The rates of direct paternal care vary greatly across human cultures and primate species. Prior research reveals important hormonal differences between average fathers and non‐fathers in the same population, such as higher levels of prolactin and oxytocin and lower levels of testosterone. This evidence raises the question of whether rates of aggression would be lower in populations with higher paternal care. This study aims to test this hypothesis.
Analyses of correlation and χ2‐tests were applied to data from the Standard Cross‐Cultural Sample, a database of 186 pre‐industrial societies chosen for their independence for cross‐cultural research, to test the hypothesized relationship between paternal care and societal aggression.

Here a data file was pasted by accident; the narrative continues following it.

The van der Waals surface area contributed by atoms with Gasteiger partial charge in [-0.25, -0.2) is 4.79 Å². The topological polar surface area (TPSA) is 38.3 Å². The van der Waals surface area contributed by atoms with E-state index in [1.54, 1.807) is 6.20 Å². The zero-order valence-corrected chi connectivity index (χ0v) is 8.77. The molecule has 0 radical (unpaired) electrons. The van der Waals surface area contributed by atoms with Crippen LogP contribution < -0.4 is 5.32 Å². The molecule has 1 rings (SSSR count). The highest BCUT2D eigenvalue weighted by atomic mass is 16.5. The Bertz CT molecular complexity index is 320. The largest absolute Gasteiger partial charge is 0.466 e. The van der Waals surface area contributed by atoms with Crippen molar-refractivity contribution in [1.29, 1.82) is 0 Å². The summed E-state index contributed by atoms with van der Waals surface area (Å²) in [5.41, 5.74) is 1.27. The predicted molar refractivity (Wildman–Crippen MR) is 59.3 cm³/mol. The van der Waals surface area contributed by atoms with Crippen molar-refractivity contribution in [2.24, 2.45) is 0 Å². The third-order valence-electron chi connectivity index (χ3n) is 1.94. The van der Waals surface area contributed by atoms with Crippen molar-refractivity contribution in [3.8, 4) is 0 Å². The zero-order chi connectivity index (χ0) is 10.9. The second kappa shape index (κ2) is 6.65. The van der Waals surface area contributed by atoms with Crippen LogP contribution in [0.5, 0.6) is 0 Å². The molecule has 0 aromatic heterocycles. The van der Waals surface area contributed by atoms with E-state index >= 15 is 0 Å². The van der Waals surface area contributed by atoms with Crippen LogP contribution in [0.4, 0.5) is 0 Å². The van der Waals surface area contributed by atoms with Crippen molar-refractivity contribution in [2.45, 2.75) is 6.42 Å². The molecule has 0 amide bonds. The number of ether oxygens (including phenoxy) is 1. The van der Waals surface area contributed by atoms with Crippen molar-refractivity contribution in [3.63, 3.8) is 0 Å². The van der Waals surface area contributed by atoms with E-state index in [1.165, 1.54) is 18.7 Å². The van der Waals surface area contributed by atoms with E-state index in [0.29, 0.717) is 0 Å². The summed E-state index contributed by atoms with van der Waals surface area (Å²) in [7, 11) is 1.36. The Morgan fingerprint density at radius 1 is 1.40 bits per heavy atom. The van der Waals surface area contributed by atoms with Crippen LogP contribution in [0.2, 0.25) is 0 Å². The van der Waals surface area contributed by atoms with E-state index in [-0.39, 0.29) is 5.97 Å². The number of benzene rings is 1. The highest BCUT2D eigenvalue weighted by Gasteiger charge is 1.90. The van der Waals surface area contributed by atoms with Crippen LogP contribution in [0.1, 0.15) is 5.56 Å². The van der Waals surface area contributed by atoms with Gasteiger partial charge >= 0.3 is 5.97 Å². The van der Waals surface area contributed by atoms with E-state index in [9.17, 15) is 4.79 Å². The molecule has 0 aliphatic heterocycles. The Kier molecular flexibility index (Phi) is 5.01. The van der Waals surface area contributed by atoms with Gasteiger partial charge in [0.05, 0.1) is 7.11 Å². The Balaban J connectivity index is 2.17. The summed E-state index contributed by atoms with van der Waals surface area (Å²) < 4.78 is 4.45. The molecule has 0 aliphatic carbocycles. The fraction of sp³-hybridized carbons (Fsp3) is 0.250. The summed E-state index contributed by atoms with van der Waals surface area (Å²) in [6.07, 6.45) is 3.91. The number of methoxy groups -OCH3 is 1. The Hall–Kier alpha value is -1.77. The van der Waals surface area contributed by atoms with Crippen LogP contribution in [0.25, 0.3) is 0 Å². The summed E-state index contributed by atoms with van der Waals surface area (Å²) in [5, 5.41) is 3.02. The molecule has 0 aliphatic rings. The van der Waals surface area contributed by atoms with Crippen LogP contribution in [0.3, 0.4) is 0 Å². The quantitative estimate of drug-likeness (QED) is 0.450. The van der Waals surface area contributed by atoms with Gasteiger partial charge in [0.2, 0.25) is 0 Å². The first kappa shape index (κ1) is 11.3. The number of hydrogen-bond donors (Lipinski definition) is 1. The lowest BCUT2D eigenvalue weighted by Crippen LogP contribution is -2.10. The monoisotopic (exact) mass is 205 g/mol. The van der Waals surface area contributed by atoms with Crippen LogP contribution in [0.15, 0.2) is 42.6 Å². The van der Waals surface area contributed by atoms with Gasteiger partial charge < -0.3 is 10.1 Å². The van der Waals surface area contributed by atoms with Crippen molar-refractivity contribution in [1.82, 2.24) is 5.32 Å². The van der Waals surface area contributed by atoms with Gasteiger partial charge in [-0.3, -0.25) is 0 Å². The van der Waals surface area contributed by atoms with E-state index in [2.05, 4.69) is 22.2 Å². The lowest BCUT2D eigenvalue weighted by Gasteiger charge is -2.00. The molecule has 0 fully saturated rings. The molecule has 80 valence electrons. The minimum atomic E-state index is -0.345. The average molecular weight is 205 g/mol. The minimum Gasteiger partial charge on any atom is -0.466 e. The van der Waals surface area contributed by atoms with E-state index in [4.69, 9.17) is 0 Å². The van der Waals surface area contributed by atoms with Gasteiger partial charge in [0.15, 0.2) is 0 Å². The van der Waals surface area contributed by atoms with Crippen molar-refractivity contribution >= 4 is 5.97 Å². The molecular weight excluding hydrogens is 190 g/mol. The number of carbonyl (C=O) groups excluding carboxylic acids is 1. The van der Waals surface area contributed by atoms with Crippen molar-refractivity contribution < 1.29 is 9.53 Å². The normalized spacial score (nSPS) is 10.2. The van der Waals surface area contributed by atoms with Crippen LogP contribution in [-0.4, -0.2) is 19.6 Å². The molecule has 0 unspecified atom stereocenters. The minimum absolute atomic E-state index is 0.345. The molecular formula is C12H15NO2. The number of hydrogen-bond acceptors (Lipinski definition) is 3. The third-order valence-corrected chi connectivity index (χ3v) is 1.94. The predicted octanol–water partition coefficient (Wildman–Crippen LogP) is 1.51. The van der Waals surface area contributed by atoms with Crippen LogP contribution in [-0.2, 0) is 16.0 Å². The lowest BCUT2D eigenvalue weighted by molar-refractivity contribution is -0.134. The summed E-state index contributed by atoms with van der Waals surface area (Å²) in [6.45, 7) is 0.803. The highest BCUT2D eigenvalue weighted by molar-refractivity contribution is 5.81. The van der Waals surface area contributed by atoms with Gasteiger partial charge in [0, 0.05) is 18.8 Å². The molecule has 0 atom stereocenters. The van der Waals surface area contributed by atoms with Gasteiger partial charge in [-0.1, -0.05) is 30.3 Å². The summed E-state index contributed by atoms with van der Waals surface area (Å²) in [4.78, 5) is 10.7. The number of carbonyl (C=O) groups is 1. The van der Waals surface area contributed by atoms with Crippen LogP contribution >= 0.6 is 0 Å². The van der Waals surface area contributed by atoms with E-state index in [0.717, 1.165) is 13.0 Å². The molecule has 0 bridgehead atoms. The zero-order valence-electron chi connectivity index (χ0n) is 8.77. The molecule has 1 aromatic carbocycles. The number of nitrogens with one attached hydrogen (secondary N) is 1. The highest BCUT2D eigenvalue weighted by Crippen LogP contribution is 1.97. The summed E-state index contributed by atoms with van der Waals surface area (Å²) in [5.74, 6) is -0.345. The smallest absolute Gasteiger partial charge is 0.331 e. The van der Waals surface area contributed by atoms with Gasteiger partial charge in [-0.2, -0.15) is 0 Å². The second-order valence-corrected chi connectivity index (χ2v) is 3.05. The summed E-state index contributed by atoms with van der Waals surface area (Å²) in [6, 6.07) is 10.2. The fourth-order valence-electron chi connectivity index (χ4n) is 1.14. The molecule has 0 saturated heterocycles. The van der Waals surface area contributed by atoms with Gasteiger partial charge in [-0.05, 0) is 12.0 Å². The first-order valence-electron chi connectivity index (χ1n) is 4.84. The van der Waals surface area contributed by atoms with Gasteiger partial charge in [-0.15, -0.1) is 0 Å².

High infant‐father closeness was found to be significantly associated with low levels of aggression towards other societies (external war), as predicted. There was not a statistically significant finding between infant‐father closeness and aggression inside a given society.
This study only reports a correlational effect owing to the nature of the data. More research is needed to determine causality and to better understand the mechanisms underlying the found association. One future direction of research is to examine a similar question across difference nonhuman primate species.
This paper reports a previously unknown association between father closeness and low external warfare. It might inspire future research that could lead to interventions intended to reduce aggression.
Johnson‐Freyd, S. (2011), "Direct paternal care and aggression: an empirical exploration using the Standard Cross‐Cultural Sample", Journal of Aggression, Conflict and Peace Research, Vol. 3 No. 3, pp. 162-172. https://doi.org/10.1108/17596591111154194Download as .RIS
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